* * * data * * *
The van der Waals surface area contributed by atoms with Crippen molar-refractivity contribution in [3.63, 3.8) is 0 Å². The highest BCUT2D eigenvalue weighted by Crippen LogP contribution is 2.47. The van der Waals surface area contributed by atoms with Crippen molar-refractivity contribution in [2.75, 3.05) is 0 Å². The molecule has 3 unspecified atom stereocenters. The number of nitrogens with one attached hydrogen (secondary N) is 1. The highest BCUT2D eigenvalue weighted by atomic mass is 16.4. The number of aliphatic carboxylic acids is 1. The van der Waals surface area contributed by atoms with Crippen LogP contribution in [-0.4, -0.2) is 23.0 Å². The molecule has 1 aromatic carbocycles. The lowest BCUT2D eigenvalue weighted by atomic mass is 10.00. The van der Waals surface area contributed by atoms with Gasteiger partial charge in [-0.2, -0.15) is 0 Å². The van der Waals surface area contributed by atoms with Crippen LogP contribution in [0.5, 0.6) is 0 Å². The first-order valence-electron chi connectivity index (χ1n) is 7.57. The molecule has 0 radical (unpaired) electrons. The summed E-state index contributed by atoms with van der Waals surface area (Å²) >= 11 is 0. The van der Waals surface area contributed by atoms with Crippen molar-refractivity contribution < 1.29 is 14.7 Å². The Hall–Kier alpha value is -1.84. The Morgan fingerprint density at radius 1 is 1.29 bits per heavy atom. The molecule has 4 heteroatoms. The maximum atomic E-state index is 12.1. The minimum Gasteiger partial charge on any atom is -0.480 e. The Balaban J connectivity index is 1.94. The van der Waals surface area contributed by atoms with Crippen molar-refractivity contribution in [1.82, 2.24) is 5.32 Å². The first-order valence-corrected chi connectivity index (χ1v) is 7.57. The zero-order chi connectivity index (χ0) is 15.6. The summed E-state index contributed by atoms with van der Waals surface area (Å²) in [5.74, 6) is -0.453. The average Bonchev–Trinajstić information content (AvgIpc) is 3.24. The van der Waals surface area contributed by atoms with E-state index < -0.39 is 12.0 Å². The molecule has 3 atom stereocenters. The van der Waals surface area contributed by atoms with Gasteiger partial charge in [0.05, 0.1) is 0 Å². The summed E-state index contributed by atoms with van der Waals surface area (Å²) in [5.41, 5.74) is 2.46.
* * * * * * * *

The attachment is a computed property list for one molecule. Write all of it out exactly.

The van der Waals surface area contributed by atoms with Crippen molar-refractivity contribution in [3.63, 3.8) is 0 Å². The highest BCUT2D eigenvalue weighted by Crippen LogP contribution is 2.47. The van der Waals surface area contributed by atoms with Crippen molar-refractivity contribution in [2.75, 3.05) is 0 Å². The molecule has 3 unspecified atom stereocenters. The number of nitrogens with one attached hydrogen (secondary N) is 1. The highest BCUT2D eigenvalue weighted by atomic mass is 16.4. The number of aliphatic carboxylic acids is 1. The van der Waals surface area contributed by atoms with Crippen LogP contribution in [-0.4, -0.2) is 23.0 Å². The molecule has 1 aromatic carbocycles. The lowest BCUT2D eigenvalue weighted by atomic mass is 10.00. The van der Waals surface area contributed by atoms with Gasteiger partial charge in [-0.2, -0.15) is 0 Å². The van der Waals surface area contributed by atoms with Crippen LogP contribution in [0.5, 0.6) is 0 Å². The first-order valence-electron chi connectivity index (χ1n) is 7.57. The molecule has 0 radical (unpaired) electrons. The summed E-state index contributed by atoms with van der Waals surface area (Å²) >= 11 is 0. The van der Waals surface area contributed by atoms with Crippen molar-refractivity contribution < 1.29 is 14.7 Å². The Hall–Kier alpha value is -1.84. The Morgan fingerprint density at radius 1 is 1.29 bits per heavy atom. The molecule has 4 heteroatoms. The maximum atomic E-state index is 12.1. The minimum Gasteiger partial charge on any atom is -0.480 e. The Balaban J connectivity index is 1.94. The van der Waals surface area contributed by atoms with Crippen molar-refractivity contribution in [1.82, 2.24) is 5.32 Å². The first-order valence-corrected chi connectivity index (χ1v) is 7.57. The zero-order chi connectivity index (χ0) is 15.6. The summed E-state index contributed by atoms with van der Waals surface area (Å²) in [5.74, 6) is -0.453. The average Bonchev–Trinajstić information content (AvgIpc) is 3.24. The van der Waals surface area contributed by atoms with E-state index < -0.39 is 12.0 Å². The molecule has 3 atom stereocenters. The van der Waals surface area contributed by atoms with Gasteiger partial charge in [0.05, 0.1) is 0 Å². The summed E-state index contributed by atoms with van der Waals surface area (Å²) in [5.41, 5.74) is 2.46.